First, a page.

28. Perez-Muñoz ME, Arrieta M-C, Ramer-Tait AE, Walter J. A critical assessment of the “sterile womb” and “in utero colonization” hypotheses: implications for research on the pioneer infant microbiome. Microbiome. 2017;5(1):48.

    Article  Google Scholar 

  29. Kajdič L, Plavec T, Zdovc I, Kalin A, Zakošek Pipan M. Impact of Type of Parturition on Colostrum Microbiota Composition and Puppy Survival. Animals. 2021;11(7):1897.

    Article  Google Scholar 

  30. Kuhn G, Pohl S, Hingst V. Investigations on bacteria in the milk of healthy lactiferous bitches. Berl Munch Tierarztl Wochenschr. 1991;104:130–3.

    CAS  PubMed  Google Scholar 

  31. Münnich A, Kutzer P, Nattermann H. Aerobic and anaerobic vaginal, milk and oral flora in bitches of a Golden Retriever kennel - the transmission to newborn puppies and relationship to reproductive disorders. Reprod Domest Anim. 2000;35:20–1.

    Google Scholar 

  32. FEDIAF. Nutritional Guidelines For Complete and Complementary Pet Food for Cats and Dogs. FEDIAF Org., Bruxelles 2019 [Available from:]. Accessed 10 Nov 2021.

Download references


The authors are extremely grateful to Dr Elena Spagnolo, who helped in laboratory work.


Not applicable.

Author information

Authors and Affiliations



ADC made substantial contributions to the conception and design of the work and was responsible for the acquisition of data; MC was responsible for laboratory analyses, interpretation of data and original draft preparation; AB was responsible for interpretation of data and original draft revision; BC made substantial contribution to the analysis of data; PB made substantial contribution to the acquisition of data and to the original draft revision; LB and AR supervised the work, were responsible for conceptualization and design, for analysis and interpretation of data, and drafted the manuscript. All authors read and approved the final manuscript.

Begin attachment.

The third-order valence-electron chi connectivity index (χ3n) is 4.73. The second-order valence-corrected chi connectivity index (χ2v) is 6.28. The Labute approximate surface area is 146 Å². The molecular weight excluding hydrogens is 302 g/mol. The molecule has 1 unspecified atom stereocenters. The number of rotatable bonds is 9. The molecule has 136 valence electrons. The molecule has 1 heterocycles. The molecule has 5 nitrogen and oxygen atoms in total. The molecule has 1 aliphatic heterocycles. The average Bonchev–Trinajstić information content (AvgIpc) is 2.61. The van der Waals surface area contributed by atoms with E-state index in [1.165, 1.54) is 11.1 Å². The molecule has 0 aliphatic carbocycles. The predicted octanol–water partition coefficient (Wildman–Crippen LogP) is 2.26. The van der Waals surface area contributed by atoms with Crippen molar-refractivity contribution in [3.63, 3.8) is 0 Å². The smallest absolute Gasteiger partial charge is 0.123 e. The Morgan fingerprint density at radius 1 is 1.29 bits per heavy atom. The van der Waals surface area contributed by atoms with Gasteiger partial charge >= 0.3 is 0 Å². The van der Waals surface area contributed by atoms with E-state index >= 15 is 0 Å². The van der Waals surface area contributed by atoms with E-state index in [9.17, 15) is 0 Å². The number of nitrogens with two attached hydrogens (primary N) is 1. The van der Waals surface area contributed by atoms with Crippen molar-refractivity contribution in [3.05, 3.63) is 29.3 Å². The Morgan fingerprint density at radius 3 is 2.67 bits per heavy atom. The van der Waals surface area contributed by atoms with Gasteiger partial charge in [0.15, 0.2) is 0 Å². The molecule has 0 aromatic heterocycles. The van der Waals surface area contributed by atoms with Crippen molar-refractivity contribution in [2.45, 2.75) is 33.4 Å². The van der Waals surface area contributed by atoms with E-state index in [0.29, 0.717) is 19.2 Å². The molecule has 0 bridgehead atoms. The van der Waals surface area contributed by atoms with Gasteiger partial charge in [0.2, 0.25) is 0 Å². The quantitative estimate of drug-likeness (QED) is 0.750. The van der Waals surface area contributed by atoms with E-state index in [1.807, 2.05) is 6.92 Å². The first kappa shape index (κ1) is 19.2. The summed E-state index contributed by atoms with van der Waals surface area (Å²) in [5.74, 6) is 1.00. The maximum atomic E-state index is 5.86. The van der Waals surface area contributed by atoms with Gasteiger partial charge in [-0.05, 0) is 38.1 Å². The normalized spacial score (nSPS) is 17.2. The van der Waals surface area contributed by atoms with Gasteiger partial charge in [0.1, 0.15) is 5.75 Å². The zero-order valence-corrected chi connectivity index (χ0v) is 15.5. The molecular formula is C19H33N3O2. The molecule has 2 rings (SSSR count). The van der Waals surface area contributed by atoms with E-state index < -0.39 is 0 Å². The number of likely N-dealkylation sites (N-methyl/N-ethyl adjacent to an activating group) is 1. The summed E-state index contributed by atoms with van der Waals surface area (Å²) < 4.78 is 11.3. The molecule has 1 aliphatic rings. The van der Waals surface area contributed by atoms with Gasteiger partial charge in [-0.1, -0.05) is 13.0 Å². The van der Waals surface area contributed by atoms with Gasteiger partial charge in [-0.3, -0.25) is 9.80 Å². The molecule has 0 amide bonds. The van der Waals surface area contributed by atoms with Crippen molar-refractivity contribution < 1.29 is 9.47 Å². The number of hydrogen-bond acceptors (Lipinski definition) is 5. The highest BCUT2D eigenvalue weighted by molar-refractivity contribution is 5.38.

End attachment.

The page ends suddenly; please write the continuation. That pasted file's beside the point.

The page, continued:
Corresponding author

Correspondence to Ada Rota.

Ethics declarations

Ethics approval and consent to participate

The authors confirm that all methods were performed in accordance with the relevant guidelines and regulations. The study was carried out in compliance with the ARRIVE guidelines and it was approved by the Ethical committee of the Department of Veterinary Sciences of the University of Turin (Approval number 2200, 24/09/2019). Furthermore, written informed consent was obtained from the dog breeder.

Consent for publication

Not applicable.

Competing interests

The authors declare that they have no competing interests.

Additional information

Publisher's Note

Springer Nature remains neutral with regard to jurisdictional claims in published maps and institutional affiliations.

Supplementary Information

Rights and permissions

Open Access This article is licensed under a Creative Commons Attribution 4.0 International License, which permits use, sharing, adaptation, distribution and reproduction in any medium or format, as long as you give appropriate credit to the original author(s) and the source, provide a link to the Creative Commons licence, and indicate if changes were made. The images or other third party material in this article are included in the article's Creative Commons licence, unless indicated otherwise in a credit line to the material. If material is not included in the article's Creative Commons licence and your intended use is not permitted by statutory regulation or exceeds the permitted use, you will need to obtain permission directly from the copyright holder. To view a copy of this licence, visit The Creative Commons Public Domain Dedication waiver ( applies to the data made available in this article, unless otherwise stated in a credit line to the data.

Reprints and Permissions

About this article

Verify currency and authenticity via CrossMark

Cite this article

Del Carro, A., Corrò, M., Bertero, A. et al. The evolution of dam-litter microbial flora from birth to 60 days of age. BMC Vet Res 18, 95 (2022).

Download citation

  • Received:

  • Accepted:

  • Published:

  • DOI:


  • Puppy microbiota
  • Bacterial colonization
  • Meconium
  • Microbial flora
  • Litter bacterial flora